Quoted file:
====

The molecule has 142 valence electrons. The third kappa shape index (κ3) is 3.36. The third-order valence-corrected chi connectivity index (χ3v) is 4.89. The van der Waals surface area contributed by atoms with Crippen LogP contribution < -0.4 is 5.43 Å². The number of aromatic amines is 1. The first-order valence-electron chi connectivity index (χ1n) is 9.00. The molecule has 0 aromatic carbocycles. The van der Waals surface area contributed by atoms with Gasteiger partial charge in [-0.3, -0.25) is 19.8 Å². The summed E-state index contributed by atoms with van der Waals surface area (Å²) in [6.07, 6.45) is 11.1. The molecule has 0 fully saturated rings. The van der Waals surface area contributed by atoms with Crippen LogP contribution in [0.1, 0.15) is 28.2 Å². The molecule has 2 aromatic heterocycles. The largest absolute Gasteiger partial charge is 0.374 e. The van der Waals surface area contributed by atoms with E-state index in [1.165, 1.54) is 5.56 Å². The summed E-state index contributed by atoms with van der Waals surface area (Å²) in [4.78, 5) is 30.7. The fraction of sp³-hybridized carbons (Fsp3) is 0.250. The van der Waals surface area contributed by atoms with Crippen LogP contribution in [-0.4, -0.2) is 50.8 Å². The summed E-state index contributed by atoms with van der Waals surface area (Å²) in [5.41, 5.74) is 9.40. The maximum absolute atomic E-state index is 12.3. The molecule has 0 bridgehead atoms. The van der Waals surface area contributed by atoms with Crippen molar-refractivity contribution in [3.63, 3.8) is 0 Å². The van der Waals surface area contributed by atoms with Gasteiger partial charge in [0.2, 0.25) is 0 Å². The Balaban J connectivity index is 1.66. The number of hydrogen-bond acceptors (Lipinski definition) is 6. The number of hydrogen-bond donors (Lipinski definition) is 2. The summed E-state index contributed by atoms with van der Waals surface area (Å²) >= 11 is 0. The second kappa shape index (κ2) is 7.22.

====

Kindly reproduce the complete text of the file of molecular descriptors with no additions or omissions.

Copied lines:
The molecule has 142 valence electrons. The third kappa shape index (κ3) is 3.36. The third-order valence-corrected chi connectivity index (χ3v) is 4.89. The van der Waals surface area contributed by atoms with Crippen LogP contribution < -0.4 is 5.43 Å². The number of aromatic amines is 1. The first-order valence-electron chi connectivity index (χ1n) is 9.00. The molecule has 0 aromatic carbocycles. The van der Waals surface area contributed by atoms with Gasteiger partial charge in [-0.3, -0.25) is 19.8 Å². The summed E-state index contributed by atoms with van der Waals surface area (Å²) in [6.07, 6.45) is 11.1. The molecule has 0 fully saturated rings. The van der Waals surface area contributed by atoms with Crippen LogP contribution in [0.1, 0.15) is 28.2 Å². The molecule has 2 aromatic heterocycles. The largest absolute Gasteiger partial charge is 0.374 e. The van der Waals surface area contributed by atoms with E-state index in [1.165, 1.54) is 5.56 Å². The summed E-state index contributed by atoms with van der Waals surface area (Å²) in [4.78, 5) is 30.7. The fraction of sp³-hybridized carbons (Fsp3) is 0.250. The van der Waals surface area contributed by atoms with Crippen LogP contribution in [-0.4, -0.2) is 50.8 Å². The summed E-state index contributed by atoms with van der Waals surface area (Å²) in [5.41, 5.74) is 9.40. The maximum absolute atomic E-state index is 12.3. The molecule has 0 bridgehead atoms. The van der Waals surface area contributed by atoms with Crippen molar-refractivity contribution in [3.63, 3.8) is 0 Å². The van der Waals surface area contributed by atoms with Gasteiger partial charge in [0.2, 0.25) is 0 Å². The Balaban J connectivity index is 1.66. The number of hydrogen-bond acceptors (Lipinski definition) is 6. The number of hydrogen-bond donors (Lipinski definition) is 2. The summed E-state index contributed by atoms with van der Waals surface area (Å²) >= 11 is 0. The second kappa shape index (κ2) is 7.22.